Tree planting got quite a buzz. It has been widely promoted as one of the simplest and most straightforward ways to address climate change. “A billion trees” (or two) feels both inspirational and achievable. Yet like anything called “simple”, it has its share of skeptics. Those skeptics make some very good points.
Thanks to those criticisms, enough information exists to distinguish sustainable tree planting efforts from ones than mostly generate buzz and fizzle out. We explain why and how the Corcovado Foundation does tree planting right. After all, when done right, such projects go beyond capturing carbon into supporting resilient and beautiful forests full of life.
This is a long post in 3 parts:
Part 1: Reforestation in general, why, pros, and cons.
Part 2: Corcovado Foundation's approach to reforestation and community engagement
Part 3: Seven fascinating tree species planted and how they support tropical ecosystems
Part 1. Why plant trees.
Carbon feels like a dirty word these days. Ironically, it also happens to be the fundamental building block of all life on Earth. And likely, all life in the Universe - barring some very inventive science fiction. The problem is not with carbon itself. The problem is that due to industrial activity, our atmosphere has been accumulating too much of it (specifically, one of its many forms, CO2 or carbon dioxide).
So the next time somebody wonders how there can be too much of a good thing, point them to carbon. You could use Venus as an example, with its 96% CO2 atmosphere and the surface temperatures hot enough to melt lead.
Plants are a natural way to store and capture carbon. Their bright green color is beautiful. It is also functional: It comes from the tiny living chemical factories (called chloroplasts) inside plant cells that absorb light and allow photosynthesis to happen. Photosynthesis is a chemical process that converts CO2 into digestible sugars for plants using water and sunlight. They take in the C = carbon and release the O2 = oxygen for the rest of us.
The bigger the plant, the more carbon it absorbs as it actively grows. And trees are some of the biggest plants we have. Which is why scientists estimate that planting a billion trees could store 1-2 megatons of carbon each year - same as taking 600,000 cars off the road. For example, every year, a tree bigger than 75 cm in diameter can absorb over 4 times more carbon than a tree smaller than 45 cm in diameter. Tropical trees are some of the biggest trees on Earth, many of them supported by enormous buttress roots around the trunk: This trunk/buttress complex on mature trees routinely reaches several meters in diameter.
It is also far cheaper to plant trees than to build industrial carbon capture facilities. As result, there has been tremendous excitement about tree planting – as one of many tools in the climate adaptation toolbox.
Trees and the ecosystem
Beyond carbon capture, the role that trees play in the overall ecosystem deserves a whole book. The tropical rainforest has several layers. Canopy is where most flowers and fruits grow, and therefore where many mammals and birds come to eat, sleep, and play. The ground layer is dark with little sunlight. Yet that brown surface of shallow soil, fallen leaves, tree roots, and fungi is what nourishes the entire world above it. Insects are present throughout every level.
Trees are the sources of shelter, food, nutrient exchange, and physical stability across the entire ecosystem… and yet this description barely even begins to give them justice. Tree species’ descriptions in part 3 provide some fascinating examples of their relationship with the rest of the rainforest.
Concerns about planting efforts.
Tree planting provides quick publicity. A quick way to feel good and to gather attention. Unfortunately, there is also increasing number of reports that many such mass planting efforts do not work as expected. That is, improvements in tree cover or carbon uptake end up being a fraction of what was expected and hoped for.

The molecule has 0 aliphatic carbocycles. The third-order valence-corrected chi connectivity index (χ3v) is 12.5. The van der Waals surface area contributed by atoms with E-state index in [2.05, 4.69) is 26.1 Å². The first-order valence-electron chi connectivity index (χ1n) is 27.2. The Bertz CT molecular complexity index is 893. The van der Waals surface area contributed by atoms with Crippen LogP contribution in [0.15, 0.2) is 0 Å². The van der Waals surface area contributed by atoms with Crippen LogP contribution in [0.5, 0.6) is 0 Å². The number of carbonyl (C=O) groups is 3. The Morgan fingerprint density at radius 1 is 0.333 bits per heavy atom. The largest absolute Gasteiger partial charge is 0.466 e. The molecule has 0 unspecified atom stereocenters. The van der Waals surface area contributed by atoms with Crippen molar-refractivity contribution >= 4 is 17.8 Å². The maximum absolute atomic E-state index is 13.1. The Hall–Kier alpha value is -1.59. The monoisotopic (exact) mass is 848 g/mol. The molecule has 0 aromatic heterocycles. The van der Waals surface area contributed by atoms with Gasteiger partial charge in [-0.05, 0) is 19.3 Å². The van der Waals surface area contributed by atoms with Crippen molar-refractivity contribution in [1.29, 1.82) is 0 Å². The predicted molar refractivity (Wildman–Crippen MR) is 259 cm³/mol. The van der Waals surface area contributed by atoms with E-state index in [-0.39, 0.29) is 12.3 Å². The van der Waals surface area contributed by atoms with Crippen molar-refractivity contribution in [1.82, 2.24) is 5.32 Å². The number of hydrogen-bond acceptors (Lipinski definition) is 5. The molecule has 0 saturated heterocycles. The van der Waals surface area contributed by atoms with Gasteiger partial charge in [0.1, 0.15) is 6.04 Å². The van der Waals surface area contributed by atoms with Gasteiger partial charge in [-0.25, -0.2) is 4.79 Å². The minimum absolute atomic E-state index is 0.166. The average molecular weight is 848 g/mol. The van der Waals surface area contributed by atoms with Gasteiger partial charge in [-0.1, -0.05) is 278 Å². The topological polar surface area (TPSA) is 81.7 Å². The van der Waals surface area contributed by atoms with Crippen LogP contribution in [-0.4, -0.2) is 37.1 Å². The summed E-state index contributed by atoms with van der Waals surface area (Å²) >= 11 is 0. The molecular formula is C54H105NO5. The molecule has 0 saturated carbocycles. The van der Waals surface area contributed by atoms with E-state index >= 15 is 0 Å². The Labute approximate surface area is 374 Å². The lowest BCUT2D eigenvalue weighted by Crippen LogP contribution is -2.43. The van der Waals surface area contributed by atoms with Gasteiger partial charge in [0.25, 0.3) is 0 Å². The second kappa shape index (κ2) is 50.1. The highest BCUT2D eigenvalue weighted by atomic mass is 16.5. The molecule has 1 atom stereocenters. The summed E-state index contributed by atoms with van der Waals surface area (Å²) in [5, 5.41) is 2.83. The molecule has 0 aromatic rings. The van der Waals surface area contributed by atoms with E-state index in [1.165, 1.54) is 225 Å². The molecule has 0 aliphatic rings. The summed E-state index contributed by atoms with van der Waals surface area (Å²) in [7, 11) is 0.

Reforestation efforts fail for many reasons and in many ways.
Some fail entirely. Planting at a wrong time, so there is not enough rainfall, means they may simply die within the first year - or even within several months. Perhaps, the name is the problem: We do, after all, talk about “planting” trees - and not about “growing” them to maturity.
Others fail partially. A plantation of monoculture trees, after all, fits the definition of tree planting. The most puzzling notion is counting timber plantations – those explicitly designed to be cut down eventually – as part of carbon offsets. Yet some offset markets include such projects because the harvesting is deferred or reduced relative to standard practices. While there may be some merit to such practices as a harm reduction, they do contribute to the carbon offset market failure. However, even when monocultures are planted to endure, they are still vulnerable to disease and support little wildlife.
If the local communities were not properly involved or consulted, the projects may backfire in several ways. Farm animals may destroy the saplings. Local landowners may have no incentives to continue protecting the young and vulnerable forests. In some cases worldwide, local communities even destroyed new plantings, cutting them for firewood or burning them to restore grazing land. And if the needs and rights of local communities were neglected or trampled over by projects organizers, this reaction is understandable. One could even argue they were entitled to this kind of resistance.
Part 2. Corcovado Foundation: Doing tree planting right.
The critical coverage of tree planting projects is an excellent resource. It identifies best practices that lead to sustainable long-term results. In a nutshell, these practices are as follows:
“Instead of focusing on planting huge numbers of trees, experts told Vox, we should focus on growing trees for the long haul, protecting and restoring ecosystems beyond just forests, and empowering the local communities that are best positioned to care for them”.
This is great news because it is exactly how Corcovado Foundation works. For this particular project, the focus is on restoring forests. Yet only because in this area of Costa Rica, the Osa Peninsula, tropical rainforests were the original ecosystem.